This week cued a homecoming for alt-rock stars, X Ambassadors.
Composed of brothers Sam and Casey Harris, along with long-time friend Adam Levin, the band formed during the members’ years at The New School in New York. Since its formation, the band has labored for their love of music and now, following a number of major successes – including releasing a top-10 charting album (their debut titled VHS) – the band has returned to the city to play one of the greatest venues on earth: Madison Square Garden.
The show on Monday night, organized in collaboration with Bud Light for its One Night Only series, was set to be unforgettable. The event brought the performing artists – X Ambassadors and the American rapper, Post Malone – closer to their fans. In between sets guests could also visit Bud Light’s interactive onsite footprint to celebrate their music friendships and more.
Before the band took to the stage, The Knockturnal sat down with them to talk about “making it,” the artist’s role in today’s world, and the band’s latest collaboration.
Welcome back to New York! I know that the city and the state have been significant places for the band. How does it feel to be back to place Madison Square Garden?
Sam Harris: I mean, we were just driving up to the building and saw our faces massively on the side of the building. That has been a childhood dream of mine – and I think I can speak for the rest of the guys, of ours – since like, forever. It’s so cool! I’ve been having friends who still live here text me pictures all week. You know, seeing posters up around town and seeing the photo on the side of the building, it feels really good. It feels really good. We’ve worked very hard.
Congratulations! It’s one of the biggest venues in the world.
All: It’s amazing.
There are many young, aspiring musicians in New York right now who want to follow a similar path to X Ambassadors. What advice would you offer to those trying to break into the scene?
Casey Harris: Take every opportunity you possibly can. [If we didn’t], we wouldn’t be where we are right now.
Adam Levin: Yeah, that’s what we did. Most of the time, the things that seem very insignificant or a waste of time are the things that [count]. Someone in a position of power heard or saw the interview or heard the performance that we thought was going to be a waste of time and that is what led us to the next level, depending on where we’ve been in our careers. So, like what Casey said, take every opportunity, do even the trivial things that you think don’t matter because all those little things add up.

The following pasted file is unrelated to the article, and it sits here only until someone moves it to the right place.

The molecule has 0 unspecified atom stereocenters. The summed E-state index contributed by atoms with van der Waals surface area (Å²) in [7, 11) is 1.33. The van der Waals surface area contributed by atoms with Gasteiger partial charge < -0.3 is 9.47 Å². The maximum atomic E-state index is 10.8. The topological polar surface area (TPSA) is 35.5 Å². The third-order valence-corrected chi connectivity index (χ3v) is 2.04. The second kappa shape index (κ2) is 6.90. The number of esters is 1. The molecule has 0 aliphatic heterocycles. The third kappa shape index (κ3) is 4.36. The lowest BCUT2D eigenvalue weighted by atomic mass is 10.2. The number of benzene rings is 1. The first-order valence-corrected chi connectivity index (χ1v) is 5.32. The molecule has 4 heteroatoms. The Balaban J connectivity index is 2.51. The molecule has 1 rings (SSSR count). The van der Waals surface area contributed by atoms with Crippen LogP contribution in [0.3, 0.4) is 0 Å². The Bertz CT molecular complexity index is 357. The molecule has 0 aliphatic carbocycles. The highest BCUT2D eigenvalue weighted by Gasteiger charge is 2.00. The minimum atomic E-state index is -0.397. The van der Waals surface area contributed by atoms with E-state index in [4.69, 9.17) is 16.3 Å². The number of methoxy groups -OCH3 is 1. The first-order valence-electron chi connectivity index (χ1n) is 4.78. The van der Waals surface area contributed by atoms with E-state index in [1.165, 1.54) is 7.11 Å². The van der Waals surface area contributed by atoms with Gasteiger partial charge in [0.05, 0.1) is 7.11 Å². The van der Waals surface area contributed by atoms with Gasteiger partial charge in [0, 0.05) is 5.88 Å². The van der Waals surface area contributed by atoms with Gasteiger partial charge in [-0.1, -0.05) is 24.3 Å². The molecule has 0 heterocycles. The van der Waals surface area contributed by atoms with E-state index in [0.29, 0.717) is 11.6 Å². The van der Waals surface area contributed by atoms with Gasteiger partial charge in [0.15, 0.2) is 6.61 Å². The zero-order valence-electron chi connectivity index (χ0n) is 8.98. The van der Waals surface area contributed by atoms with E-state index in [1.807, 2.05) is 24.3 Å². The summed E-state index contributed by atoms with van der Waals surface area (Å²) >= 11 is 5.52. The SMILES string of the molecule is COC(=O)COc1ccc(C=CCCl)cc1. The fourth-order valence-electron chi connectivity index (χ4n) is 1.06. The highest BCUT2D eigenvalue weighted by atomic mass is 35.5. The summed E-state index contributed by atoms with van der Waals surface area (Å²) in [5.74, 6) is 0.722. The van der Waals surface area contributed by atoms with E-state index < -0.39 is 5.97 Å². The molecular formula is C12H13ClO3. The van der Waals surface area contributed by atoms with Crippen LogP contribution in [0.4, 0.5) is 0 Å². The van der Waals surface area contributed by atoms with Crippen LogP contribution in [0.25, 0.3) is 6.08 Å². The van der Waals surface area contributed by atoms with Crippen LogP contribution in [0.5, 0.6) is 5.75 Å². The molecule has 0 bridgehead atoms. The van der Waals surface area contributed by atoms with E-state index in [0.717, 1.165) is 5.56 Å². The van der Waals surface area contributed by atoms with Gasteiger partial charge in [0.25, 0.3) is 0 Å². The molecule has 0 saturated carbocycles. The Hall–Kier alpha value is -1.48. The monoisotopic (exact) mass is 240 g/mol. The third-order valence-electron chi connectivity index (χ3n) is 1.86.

SH: Yeah, like, free shows where it’s an open bar and just tips, do those. If your friend has a blog and wants you to do an acoustic performance in their tiny apartment, do it. Just do everything that you possibly can to get your music out there, if you believe in it.
For sure. Do you guys have one defining moment that you can think of?
SH: We got really lucky with a performance that we did for a blog in Pittsburgh. It was for Altar TV and it was at 7:00 a.m. We were so tired. We were in the middle of our first big tour and we were exhausted, but we had this on schedule, so we went. We played a song of ours and that performance was later seen by people at Interscope Records, who ended up signing us.
Oh my gosh! That’s huge!
SH: And [the signing] was like, a year later. It wasn’t immediately after it went up. So, you never know when it’s coming.
You’ve reference bands like Red Hot Chili Peppers, Incubus, Kings of Leon, and more as some of the earliest influences on your sound. Are there any artists that you love right now? Who would you love to collaborate with on a track?
AL: There’s a lot. We love Post Malone, who’s playing the show with us.
CH: You know, like all the obvious people. We love Kanye and all the contemporary rappers, like Jay Z, who remixed our song “Jungle.”
SH: I would say that [Red Hot Chili Peppers, Incubus, etc.] and all those bands were the skeleton structure when we formed the band early on; when Casey and I started playing music together when we were teenagers, and then when we met Adam when we moved here in 2006. That was kind of the template. Those bands were the level that we wanted to be at and in terms of influences, I mean, we grew up listening to a lot of Soul, a lot of RnB, a lot of Hip-Hop and a lot of Classic Rock. Adam is a huge Zeppelin fan. I grew up listening to Jackie Wilson and Otis Reading and Aretha Franklin and Nina Simone and, even further back, Ella Fitzgerald and Billie Holiday. I love jazz and soul and RnB music, and Casey –
CH: (Smiles and nods.) I was a Funkateer, you know, [listening to] Parliament and Ohio Players and Commodores and all that [from] the 70’s when funk was in its hey-day.
SH: (Smiles.) So, it’s been fun to experiment with those real influences beneath the surface of “we are a band.”
Earlier this year, X Ambassadors released a song titled, “Hoping.” It was a song, you claimed, for everyone living in fear at this time. Building off of this song, can you speak at little bit about the role of the artist in times of strife or struggle?
CH: It’s your responsibility as an artist – especially as a successful artist – to do the right thing, to step up and make your voice heard, and to try to make the world a better place. [You have] to fight against tyranny and fight against bigotry and it can’t be overstated how important the voices of celebrities are in this day and age. That’s a huge amount of power you have and you’ve got the responsibility with that power to try and use it to make the world a better place.
SH: It’s been very frustrating for us to see other artists shy away from [the responsibility] because they’re afraid of losing fans. If anything, you just have to be true to yourself. There are so many people who come to our shows and are afraid right now. The current political climate is not welcoming for a lot of minorities, a lot of immigrants, any person who in any way feels marginalized. This is a very scary time for them and in turn, for all of us. It’s kind of like an obligation for us to do whatever we can to make people feel safe and welcome.